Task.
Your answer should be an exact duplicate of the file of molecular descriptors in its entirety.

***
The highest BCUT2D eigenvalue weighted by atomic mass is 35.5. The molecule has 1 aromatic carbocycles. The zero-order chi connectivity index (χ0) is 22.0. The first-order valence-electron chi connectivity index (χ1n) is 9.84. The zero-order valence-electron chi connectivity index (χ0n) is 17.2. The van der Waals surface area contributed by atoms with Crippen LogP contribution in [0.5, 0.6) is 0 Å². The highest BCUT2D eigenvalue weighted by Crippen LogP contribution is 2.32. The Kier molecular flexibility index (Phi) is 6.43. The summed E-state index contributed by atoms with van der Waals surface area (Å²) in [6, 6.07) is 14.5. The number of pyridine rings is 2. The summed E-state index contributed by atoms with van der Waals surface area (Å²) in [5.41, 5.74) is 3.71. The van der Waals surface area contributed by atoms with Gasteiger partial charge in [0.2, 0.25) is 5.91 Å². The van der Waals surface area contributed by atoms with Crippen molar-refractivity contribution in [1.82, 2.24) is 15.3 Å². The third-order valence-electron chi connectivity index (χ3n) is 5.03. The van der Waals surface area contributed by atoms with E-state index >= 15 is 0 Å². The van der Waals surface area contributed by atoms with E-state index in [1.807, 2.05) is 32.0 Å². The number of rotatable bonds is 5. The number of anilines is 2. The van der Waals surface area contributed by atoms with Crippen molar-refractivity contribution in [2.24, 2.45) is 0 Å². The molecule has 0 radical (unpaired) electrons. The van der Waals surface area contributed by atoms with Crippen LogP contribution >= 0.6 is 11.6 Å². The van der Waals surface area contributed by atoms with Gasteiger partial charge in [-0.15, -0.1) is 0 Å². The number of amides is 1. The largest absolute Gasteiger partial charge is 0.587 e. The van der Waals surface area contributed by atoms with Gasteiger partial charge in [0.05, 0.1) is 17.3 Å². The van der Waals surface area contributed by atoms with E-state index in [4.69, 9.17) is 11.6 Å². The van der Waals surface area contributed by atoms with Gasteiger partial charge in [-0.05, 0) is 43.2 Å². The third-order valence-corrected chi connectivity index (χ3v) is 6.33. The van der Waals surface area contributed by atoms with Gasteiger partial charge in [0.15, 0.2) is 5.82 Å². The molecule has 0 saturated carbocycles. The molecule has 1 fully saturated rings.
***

The highest BCUT2D eigenvalue weighted by atomic mass is 35.5. The molecule has 1 aromatic carbocycles. The zero-order chi connectivity index (χ0) is 22.0. The first-order valence-electron chi connectivity index (χ1n) is 9.84. The zero-order valence-electron chi connectivity index (χ0n) is 17.2. The van der Waals surface area contributed by atoms with Crippen LogP contribution in [0.5, 0.6) is 0 Å². The highest BCUT2D eigenvalue weighted by Crippen LogP contribution is 2.32. The Kier molecular flexibility index (Phi) is 6.43. The summed E-state index contributed by atoms with van der Waals surface area (Å²) in [6, 6.07) is 14.5. The number of pyridine rings is 2. The summed E-state index contributed by atoms with van der Waals surface area (Å²) in [5.41, 5.74) is 3.71. The van der Waals surface area contributed by atoms with Gasteiger partial charge in [0.2, 0.25) is 5.91 Å². The van der Waals surface area contributed by atoms with Crippen molar-refractivity contribution in [1.82, 2.24) is 15.3 Å². The third-order valence-electron chi connectivity index (χ3n) is 5.03. The van der Waals surface area contributed by atoms with E-state index >= 15 is 0 Å². The van der Waals surface area contributed by atoms with E-state index in [1.807, 2.05) is 32.0 Å². The number of rotatable bonds is 5. The number of anilines is 2. The van der Waals surface area contributed by atoms with Crippen molar-refractivity contribution in [2.24, 2.45) is 0 Å². The molecule has 0 radical (unpaired) electrons. The van der Waals surface area contributed by atoms with Crippen LogP contribution >= 0.6 is 11.6 Å². The van der Waals surface area contributed by atoms with Gasteiger partial charge in [-0.15, -0.1) is 0 Å². The number of amides is 1. The largest absolute Gasteiger partial charge is 0.587 e. The van der Waals surface area contributed by atoms with Gasteiger partial charge in [0.05, 0.1) is 17.3 Å². The van der Waals surface area contributed by atoms with E-state index in [4.69, 9.17) is 11.6 Å². The van der Waals surface area contributed by atoms with Gasteiger partial charge in [-0.05, 0) is 43.2 Å². The third-order valence-corrected chi connectivity index (χ3v) is 6.33. The van der Waals surface area contributed by atoms with Gasteiger partial charge in [0.15, 0.2) is 5.82 Å². The molecule has 0 saturated carbocycles. The molecule has 1 fully saturated rings.